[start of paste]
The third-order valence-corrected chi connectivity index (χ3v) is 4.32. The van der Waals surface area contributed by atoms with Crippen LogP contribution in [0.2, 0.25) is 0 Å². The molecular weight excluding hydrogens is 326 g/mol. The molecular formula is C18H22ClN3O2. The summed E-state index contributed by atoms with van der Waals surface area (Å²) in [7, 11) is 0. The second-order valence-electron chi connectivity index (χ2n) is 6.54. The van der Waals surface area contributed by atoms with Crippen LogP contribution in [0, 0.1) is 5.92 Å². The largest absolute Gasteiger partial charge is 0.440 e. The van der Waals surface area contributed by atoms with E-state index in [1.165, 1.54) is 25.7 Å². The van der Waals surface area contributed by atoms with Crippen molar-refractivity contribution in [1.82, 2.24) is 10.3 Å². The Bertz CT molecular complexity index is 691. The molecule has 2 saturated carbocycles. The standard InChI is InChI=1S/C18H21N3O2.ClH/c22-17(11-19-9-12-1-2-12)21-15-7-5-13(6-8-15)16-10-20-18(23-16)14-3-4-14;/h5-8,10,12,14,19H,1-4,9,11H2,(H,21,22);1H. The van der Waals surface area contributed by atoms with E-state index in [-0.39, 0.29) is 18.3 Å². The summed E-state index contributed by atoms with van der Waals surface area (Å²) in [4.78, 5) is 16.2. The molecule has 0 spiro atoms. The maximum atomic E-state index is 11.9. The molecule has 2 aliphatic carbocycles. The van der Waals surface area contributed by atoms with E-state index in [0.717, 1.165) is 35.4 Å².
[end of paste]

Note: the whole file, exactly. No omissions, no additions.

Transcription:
The third-order valence-corrected chi connectivity index (χ3v) is 4.32. The van der Waals surface area contributed by atoms with Crippen LogP contribution in [0.2, 0.25) is 0 Å². The molecular weight excluding hydrogens is 326 g/mol. The molecular formula is C18H22ClN3O2. The summed E-state index contributed by atoms with van der Waals surface area (Å²) in [7, 11) is 0. The second-order valence-electron chi connectivity index (χ2n) is 6.54. The van der Waals surface area contributed by atoms with Crippen LogP contribution in [0, 0.1) is 5.92 Å². The largest absolute Gasteiger partial charge is 0.440 e. The van der Waals surface area contributed by atoms with E-state index in [1.165, 1.54) is 25.7 Å². The van der Waals surface area contributed by atoms with Crippen molar-refractivity contribution in [1.82, 2.24) is 10.3 Å². The Bertz CT molecular complexity index is 691. The molecule has 2 saturated carbocycles. The standard InChI is InChI=1S/C18H21N3O2.ClH/c22-17(11-19-9-12-1-2-12)21-15-7-5-13(6-8-15)16-10-20-18(23-16)14-3-4-14;/h5-8,10,12,14,19H,1-4,9,11H2,(H,21,22);1H. The van der Waals surface area contributed by atoms with E-state index in [-0.39, 0.29) is 18.3 Å². The summed E-state index contributed by atoms with van der Waals surface area (Å²) in [4.78, 5) is 16.2. The molecule has 0 spiro atoms. The maximum atomic E-state index is 11.9. The molecule has 2 aliphatic carbocycles. The van der Waals surface area contributed by atoms with E-state index in [0.717, 1.165) is 35.4 Å².